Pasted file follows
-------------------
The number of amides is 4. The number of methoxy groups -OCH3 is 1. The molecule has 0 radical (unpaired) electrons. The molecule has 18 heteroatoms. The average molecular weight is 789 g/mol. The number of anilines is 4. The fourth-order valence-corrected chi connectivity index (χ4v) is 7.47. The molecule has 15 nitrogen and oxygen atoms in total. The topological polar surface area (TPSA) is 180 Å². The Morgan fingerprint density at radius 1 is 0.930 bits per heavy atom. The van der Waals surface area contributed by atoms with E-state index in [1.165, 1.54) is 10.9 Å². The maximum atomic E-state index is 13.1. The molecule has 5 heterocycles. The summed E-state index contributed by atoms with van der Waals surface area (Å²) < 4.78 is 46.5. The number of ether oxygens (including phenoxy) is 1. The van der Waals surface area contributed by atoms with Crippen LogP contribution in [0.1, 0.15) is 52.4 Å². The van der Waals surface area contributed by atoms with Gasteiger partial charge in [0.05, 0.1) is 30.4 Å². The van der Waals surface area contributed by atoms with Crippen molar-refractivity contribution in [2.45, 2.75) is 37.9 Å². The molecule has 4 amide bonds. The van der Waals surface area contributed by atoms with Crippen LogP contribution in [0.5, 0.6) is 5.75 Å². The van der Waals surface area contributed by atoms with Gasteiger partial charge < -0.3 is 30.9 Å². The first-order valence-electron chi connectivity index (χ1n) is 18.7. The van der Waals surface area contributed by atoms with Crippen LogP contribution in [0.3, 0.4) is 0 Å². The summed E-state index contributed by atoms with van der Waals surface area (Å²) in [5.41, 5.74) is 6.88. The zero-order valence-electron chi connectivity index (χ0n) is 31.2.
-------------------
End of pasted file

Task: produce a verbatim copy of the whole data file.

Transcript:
The number of amides is 4. The number of methoxy groups -OCH3 is 1. The molecule has 0 radical (unpaired) electrons. The molecule has 18 heteroatoms. The average molecular weight is 789 g/mol. The number of anilines is 4. The fourth-order valence-corrected chi connectivity index (χ4v) is 7.47. The molecule has 15 nitrogen and oxygen atoms in total. The topological polar surface area (TPSA) is 180 Å². The Morgan fingerprint density at radius 1 is 0.930 bits per heavy atom. The van der Waals surface area contributed by atoms with E-state index in [1.165, 1.54) is 10.9 Å². The maximum atomic E-state index is 13.1. The molecule has 5 heterocycles. The summed E-state index contributed by atoms with van der Waals surface area (Å²) < 4.78 is 46.5. The number of ether oxygens (including phenoxy) is 1. The van der Waals surface area contributed by atoms with Crippen LogP contribution in [0.1, 0.15) is 52.4 Å². The van der Waals surface area contributed by atoms with Gasteiger partial charge in [0.05, 0.1) is 30.4 Å². The van der Waals surface area contributed by atoms with Crippen molar-refractivity contribution in [2.45, 2.75) is 37.9 Å². The molecule has 4 amide bonds. The van der Waals surface area contributed by atoms with Crippen LogP contribution in [0.5, 0.6) is 5.75 Å². The van der Waals surface area contributed by atoms with Gasteiger partial charge < -0.3 is 30.9 Å². The first-order valence-electron chi connectivity index (χ1n) is 18.7. The van der Waals surface area contributed by atoms with Crippen LogP contribution in [0.3, 0.4) is 0 Å². The summed E-state index contributed by atoms with van der Waals surface area (Å²) in [5.41, 5.74) is 6.88. The zero-order valence-electron chi connectivity index (χ0n) is 31.2.